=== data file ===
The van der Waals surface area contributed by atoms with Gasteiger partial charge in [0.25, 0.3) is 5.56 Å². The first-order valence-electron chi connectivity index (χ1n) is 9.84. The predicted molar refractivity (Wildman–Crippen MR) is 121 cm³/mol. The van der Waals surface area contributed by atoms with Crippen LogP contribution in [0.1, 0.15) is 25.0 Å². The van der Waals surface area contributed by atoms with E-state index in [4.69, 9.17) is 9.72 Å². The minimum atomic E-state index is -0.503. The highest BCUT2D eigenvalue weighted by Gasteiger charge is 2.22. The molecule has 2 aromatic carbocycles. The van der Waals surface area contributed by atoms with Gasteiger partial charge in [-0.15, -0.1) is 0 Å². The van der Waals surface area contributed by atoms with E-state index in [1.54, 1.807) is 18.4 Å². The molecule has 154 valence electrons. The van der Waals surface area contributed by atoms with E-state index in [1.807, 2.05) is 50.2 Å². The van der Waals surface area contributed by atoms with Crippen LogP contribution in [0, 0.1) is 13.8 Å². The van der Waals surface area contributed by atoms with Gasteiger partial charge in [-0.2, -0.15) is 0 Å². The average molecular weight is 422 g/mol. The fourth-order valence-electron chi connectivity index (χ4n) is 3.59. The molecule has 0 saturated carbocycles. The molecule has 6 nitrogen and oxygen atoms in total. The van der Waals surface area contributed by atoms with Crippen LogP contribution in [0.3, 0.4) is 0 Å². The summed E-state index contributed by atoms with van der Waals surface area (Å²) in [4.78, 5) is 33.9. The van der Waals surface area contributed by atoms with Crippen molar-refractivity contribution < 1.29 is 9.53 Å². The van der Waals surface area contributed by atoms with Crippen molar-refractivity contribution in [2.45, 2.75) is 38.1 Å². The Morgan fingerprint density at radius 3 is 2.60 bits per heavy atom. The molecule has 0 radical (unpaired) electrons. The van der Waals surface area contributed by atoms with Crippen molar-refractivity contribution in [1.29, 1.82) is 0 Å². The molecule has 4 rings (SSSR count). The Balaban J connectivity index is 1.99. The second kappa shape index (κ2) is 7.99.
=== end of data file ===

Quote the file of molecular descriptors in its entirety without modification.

The van der Waals surface area contributed by atoms with Gasteiger partial charge in [0.25, 0.3) is 5.56 Å². The first-order valence-electron chi connectivity index (χ1n) is 9.84. The predicted molar refractivity (Wildman–Crippen MR) is 121 cm³/mol. The van der Waals surface area contributed by atoms with Crippen LogP contribution in [0.1, 0.15) is 25.0 Å². The van der Waals surface area contributed by atoms with E-state index in [4.69, 9.17) is 9.72 Å². The minimum atomic E-state index is -0.503. The highest BCUT2D eigenvalue weighted by Gasteiger charge is 2.22. The molecule has 2 aromatic carbocycles. The van der Waals surface area contributed by atoms with Gasteiger partial charge in [-0.15, -0.1) is 0 Å². The van der Waals surface area contributed by atoms with E-state index in [1.54, 1.807) is 18.4 Å². The molecule has 154 valence electrons. The van der Waals surface area contributed by atoms with E-state index in [1.807, 2.05) is 50.2 Å². The van der Waals surface area contributed by atoms with Crippen LogP contribution in [0, 0.1) is 13.8 Å². The van der Waals surface area contributed by atoms with Gasteiger partial charge in [-0.2, -0.15) is 0 Å². The average molecular weight is 422 g/mol. The fourth-order valence-electron chi connectivity index (χ4n) is 3.59. The molecule has 0 saturated carbocycles. The molecule has 6 nitrogen and oxygen atoms in total. The van der Waals surface area contributed by atoms with Crippen LogP contribution in [0.3, 0.4) is 0 Å². The summed E-state index contributed by atoms with van der Waals surface area (Å²) in [4.78, 5) is 33.9. The van der Waals surface area contributed by atoms with Crippen molar-refractivity contribution < 1.29 is 9.53 Å². The van der Waals surface area contributed by atoms with Crippen molar-refractivity contribution in [2.45, 2.75) is 38.1 Å². The Morgan fingerprint density at radius 3 is 2.60 bits per heavy atom. The molecule has 0 radical (unpaired) electrons. The van der Waals surface area contributed by atoms with Crippen molar-refractivity contribution in [1.29, 1.82) is 0 Å². The molecule has 4 rings (SSSR count). The Balaban J connectivity index is 1.99. The second kappa shape index (κ2) is 7.99.